- Residents attempting to stop road-building in Baitadi in October were turned on by an excavator operator, whose shocking attack with the machine injured eight people. Attempted murder charges are pending.
- In Udaypur last week, locals clashed with police after seizing more than a dozen dump trucks and an excavator that were being used to gouge sand and rocks out of a local river.
- Residents of Charikot of Dolakha District took to the streets last week to protest the lack of progress in repairing the Jiri Highway. They blocked the main intersection to vehicular traffic for hours.
Photo: Marty Logan
One of Kathmandu’s biggest defects is the lack of green spaces. Luckily I’ve found one. It’s tiny, and certainly not where you would expect it, but its positive impact is huge. In fact, for many years now I’ve been fortunate to enjoy nature in different forms. in many cities.
I wrote more about this in this week’s Nepali Times:
When I’ve had enough of the smog, barking dogs, crowds and cacophony of Kathmandu I seek out my ‘oasis’, a small piece of green real estate that, I’m sure, slows my heartbeat and lowers my blood pressure on sight in — Dilibazar.
Yes, that’s right, Dilibazar, one of the oldest suburbs of 20th-century Kathmandu, once known for its sweet shops and the derelict Charkhal Jail, but today recognisable by the educational consultancies and their billboards — ‘Study in Australia, Canada, Cyprus, England, Greece, Ireland! — that have spilled onto its streets from Putali Sadak. It’s definitely not the first place that comes to mind when you think of Kathmandu and nature. Continue reading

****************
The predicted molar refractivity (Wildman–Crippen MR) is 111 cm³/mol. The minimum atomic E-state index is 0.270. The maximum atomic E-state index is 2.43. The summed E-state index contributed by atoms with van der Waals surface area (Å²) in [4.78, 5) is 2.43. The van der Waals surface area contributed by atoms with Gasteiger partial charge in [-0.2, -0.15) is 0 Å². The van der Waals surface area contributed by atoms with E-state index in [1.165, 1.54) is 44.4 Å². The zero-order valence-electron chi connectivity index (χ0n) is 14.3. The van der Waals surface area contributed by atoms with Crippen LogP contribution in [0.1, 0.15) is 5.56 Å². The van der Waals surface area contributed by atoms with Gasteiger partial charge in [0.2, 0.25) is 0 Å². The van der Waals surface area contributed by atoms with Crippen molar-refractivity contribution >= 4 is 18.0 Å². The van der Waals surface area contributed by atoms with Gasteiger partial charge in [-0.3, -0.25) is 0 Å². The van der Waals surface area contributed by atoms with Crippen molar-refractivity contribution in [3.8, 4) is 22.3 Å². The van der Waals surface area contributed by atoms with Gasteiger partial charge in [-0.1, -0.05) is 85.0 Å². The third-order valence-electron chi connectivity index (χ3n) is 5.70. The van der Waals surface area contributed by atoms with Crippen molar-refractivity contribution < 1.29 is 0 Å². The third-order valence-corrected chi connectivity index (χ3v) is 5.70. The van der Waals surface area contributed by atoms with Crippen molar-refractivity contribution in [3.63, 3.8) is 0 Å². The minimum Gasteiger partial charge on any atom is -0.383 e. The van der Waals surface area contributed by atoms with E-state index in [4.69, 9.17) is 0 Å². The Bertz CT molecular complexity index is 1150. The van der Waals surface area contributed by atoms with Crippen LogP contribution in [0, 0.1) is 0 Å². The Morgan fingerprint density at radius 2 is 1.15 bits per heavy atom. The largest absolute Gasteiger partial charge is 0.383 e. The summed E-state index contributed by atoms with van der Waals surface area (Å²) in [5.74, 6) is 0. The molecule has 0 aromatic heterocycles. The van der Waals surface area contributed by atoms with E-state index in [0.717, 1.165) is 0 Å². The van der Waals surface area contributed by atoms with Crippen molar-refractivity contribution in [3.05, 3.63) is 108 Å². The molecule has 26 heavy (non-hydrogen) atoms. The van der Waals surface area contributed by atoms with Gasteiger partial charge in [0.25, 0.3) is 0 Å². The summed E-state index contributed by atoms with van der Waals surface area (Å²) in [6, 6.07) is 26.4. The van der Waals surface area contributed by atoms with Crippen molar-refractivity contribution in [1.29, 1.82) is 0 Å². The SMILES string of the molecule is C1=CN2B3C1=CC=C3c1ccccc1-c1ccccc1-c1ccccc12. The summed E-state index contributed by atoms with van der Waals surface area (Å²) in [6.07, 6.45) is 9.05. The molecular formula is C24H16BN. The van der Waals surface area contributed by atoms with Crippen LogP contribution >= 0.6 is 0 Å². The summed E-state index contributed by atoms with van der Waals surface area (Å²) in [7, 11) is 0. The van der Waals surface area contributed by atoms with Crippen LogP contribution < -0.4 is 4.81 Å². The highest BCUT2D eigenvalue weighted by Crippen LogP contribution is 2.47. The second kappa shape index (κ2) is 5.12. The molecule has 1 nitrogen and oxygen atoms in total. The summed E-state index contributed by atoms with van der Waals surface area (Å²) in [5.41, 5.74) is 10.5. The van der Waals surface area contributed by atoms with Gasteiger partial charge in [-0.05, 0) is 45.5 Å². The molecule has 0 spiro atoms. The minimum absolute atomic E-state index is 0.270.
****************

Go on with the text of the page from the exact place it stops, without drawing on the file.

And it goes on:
I haven’t written many book reviews, but this read was so interesting that I was happy to do it. Called Far Out: Countercultural Seekers and the Tourism Encounter in Nepal, it describes and analyses tourism in Nepal from its infancy till the mid-2010s.
But author Mark Liechty delivers his material with a light touch, thanks to loads of anecdotes and quotations, from both travellers and Nepalis.
As you might have guessed from my headline, much of the book looks at the hippie era in Nepal, but the story begins much earlier, and features some memorable characters.
Here’s my full review in last week’s Nepali Times: Continue reading
A tree blocks a road near Butwal, Nepal during the Maoist conflict in 2005. Photo: Marty Logan
United Nations experts have critiqued draft changes to the Nepal law on the National Human Rights Commission (NHRC), says an editorial in this week’s Nepali Times.
In April, the experts from the Office of the High Commissioner for Human Rights, known as ‘special procedures’, took the Nepal Government to task for its slow, faulty progress in transitional justice. This time, their letter focuses on three proposals for the NHRC Act:
- Giving the attorney-general the power to approve the NHRC’s investigations
- Barring the institution from receiving any funding external to its government budget
- Preventing the NHRC from opening regional of sub-regional offices.